ISIS News: U.S. Pressured to Do More in Syria and Iraq ‘Genocide’

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By Marvie Basilan , Christian Post Contributor
Displaced residents from the minority Yazidi sect, fleeing violence from Islamic State forces in Sinjar town, walk towards the Syrian border, on the outskirts of Sinjar mountain, near the Syrian border with Iraq, August 11, 2014.

As the Islamic State continues to batter towns in Syria and Iraq, the United States is being pressured by various groups to do something about the killings and bombings that are increasingly becoming disturbing by the day.

According to CNN, lawmakers and activists have already called the atrocities “genocide.” Religious rights groups have started pushing the Obama administration on the edge with various methods to make the president and his people realize that people in Iraq and Syria are getting wiped off.

A petition has been released this week and a commercial is set to be aired on cable news channels to further imply how important it is for the United States to do more intervention to avoid additional deaths.

Hearings took place this week, with some political names pressing on the administration to start acting more aggressive. Republican Rep. Dana Rohrabacher of California said, “It’s time for America to act. We are talking about the lives of tens of thousands of people who are brutally being brutally slaughtered, targeted for genocide.”

One of the more popular aspects that push not only politicians but also religious entities to put more pressure on the government is the killings of Christians and Yazidis. Iraqi local activists reported earlier that thousands of Yazidis from religious sects have been killed by the terrorists, with many of them beheaded.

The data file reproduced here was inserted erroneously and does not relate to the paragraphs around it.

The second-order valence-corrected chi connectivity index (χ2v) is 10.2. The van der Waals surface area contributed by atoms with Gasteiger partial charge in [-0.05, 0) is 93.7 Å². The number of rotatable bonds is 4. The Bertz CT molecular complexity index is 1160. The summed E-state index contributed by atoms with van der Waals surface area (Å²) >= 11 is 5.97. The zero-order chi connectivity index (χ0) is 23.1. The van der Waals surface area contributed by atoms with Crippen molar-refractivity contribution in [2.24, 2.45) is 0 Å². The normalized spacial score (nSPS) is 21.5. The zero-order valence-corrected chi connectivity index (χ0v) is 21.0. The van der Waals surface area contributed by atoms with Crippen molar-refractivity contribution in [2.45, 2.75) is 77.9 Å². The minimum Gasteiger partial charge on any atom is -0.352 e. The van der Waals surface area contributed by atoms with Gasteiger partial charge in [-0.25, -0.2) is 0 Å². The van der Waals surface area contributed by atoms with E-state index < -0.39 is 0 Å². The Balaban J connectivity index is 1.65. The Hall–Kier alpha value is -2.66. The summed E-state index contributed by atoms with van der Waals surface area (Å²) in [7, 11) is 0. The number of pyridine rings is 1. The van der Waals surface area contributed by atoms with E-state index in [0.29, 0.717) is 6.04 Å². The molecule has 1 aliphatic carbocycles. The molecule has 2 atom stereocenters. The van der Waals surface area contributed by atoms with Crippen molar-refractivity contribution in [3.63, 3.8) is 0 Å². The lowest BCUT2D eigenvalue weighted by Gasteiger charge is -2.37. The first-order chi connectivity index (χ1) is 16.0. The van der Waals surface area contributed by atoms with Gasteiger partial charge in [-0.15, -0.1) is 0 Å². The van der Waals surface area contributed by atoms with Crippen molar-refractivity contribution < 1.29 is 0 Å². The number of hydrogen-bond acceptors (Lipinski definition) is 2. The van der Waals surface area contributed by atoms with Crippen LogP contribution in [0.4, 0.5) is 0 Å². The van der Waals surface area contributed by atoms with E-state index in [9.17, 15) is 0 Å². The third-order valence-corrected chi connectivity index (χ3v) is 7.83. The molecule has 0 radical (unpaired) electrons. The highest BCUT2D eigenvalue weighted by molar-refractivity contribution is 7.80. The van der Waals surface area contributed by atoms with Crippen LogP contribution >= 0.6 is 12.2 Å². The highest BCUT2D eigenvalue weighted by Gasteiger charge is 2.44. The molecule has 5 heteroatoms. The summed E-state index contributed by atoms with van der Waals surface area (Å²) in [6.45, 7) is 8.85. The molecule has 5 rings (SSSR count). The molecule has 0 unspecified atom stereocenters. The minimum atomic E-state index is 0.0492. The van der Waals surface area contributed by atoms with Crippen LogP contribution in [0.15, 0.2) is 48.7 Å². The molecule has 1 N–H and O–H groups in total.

The White House seems to be firm on its stand that there are a lot of aspects to be considered, morally and legally, before dubbing the killings as “genocide.” According to White House spokesperson Josh Earnest, lawyers are still debating if the term used by activists and religious group advocates should be applied in the Iraq and Syria wars.

On the other hand, Earnest said the administration is working hard to protect what it can, specifically the minorities, who seem to be targeted largely by the extremists.

Former State Department senior adviser Robert McKenzie says no matter what label the terror group is given, he doubts if it will largely affect the global and twisted aspirations of this generation’s most feared terrorist assembly.